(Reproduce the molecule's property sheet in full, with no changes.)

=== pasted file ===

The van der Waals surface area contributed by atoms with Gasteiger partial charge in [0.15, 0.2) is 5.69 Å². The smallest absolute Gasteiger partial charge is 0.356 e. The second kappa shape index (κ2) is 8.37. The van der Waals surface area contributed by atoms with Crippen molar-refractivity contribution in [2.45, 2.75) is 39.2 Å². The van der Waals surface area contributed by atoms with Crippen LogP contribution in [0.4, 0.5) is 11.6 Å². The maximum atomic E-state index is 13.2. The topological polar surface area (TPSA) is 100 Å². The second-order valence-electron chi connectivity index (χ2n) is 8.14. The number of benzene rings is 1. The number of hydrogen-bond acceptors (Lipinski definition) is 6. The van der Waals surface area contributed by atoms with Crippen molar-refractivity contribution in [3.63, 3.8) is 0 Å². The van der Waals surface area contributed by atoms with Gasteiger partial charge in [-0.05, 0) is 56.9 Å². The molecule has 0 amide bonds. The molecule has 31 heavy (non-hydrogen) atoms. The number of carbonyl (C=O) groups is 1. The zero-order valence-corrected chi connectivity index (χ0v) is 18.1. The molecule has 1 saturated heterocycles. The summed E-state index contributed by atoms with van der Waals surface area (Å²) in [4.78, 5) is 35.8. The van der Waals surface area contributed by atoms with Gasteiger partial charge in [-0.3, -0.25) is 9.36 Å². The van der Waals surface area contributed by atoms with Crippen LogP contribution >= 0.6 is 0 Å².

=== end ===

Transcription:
The van der Waals surface area contributed by atoms with Gasteiger partial charge in [0.15, 0.2) is 5.69 Å². The smallest absolute Gasteiger partial charge is 0.356 e. The second kappa shape index (κ2) is 8.37. The van der Waals surface area contributed by atoms with Crippen molar-refractivity contribution in [2.45, 2.75) is 39.2 Å². The van der Waals surface area contributed by atoms with Crippen LogP contribution in [0.4, 0.5) is 11.6 Å². The maximum atomic E-state index is 13.2. The topological polar surface area (TPSA) is 100 Å². The second-order valence-electron chi connectivity index (χ2n) is 8.14. The number of benzene rings is 1. The number of hydrogen-bond acceptors (Lipinski definition) is 6. The van der Waals surface area contributed by atoms with Crippen molar-refractivity contribution in [3.63, 3.8) is 0 Å². The van der Waals surface area contributed by atoms with Gasteiger partial charge in [-0.05, 0) is 56.9 Å². The molecule has 0 amide bonds. The molecule has 31 heavy (non-hydrogen) atoms. The number of carbonyl (C=O) groups is 1. The zero-order valence-corrected chi connectivity index (χ0v) is 18.1. The molecule has 1 saturated heterocycles. The summed E-state index contributed by atoms with van der Waals surface area (Å²) in [4.78, 5) is 35.8. The van der Waals surface area contributed by atoms with Gasteiger partial charge in [-0.3, -0.25) is 9.36 Å². The van der Waals surface area contributed by atoms with Crippen LogP contribution >= 0.6 is 0 Å².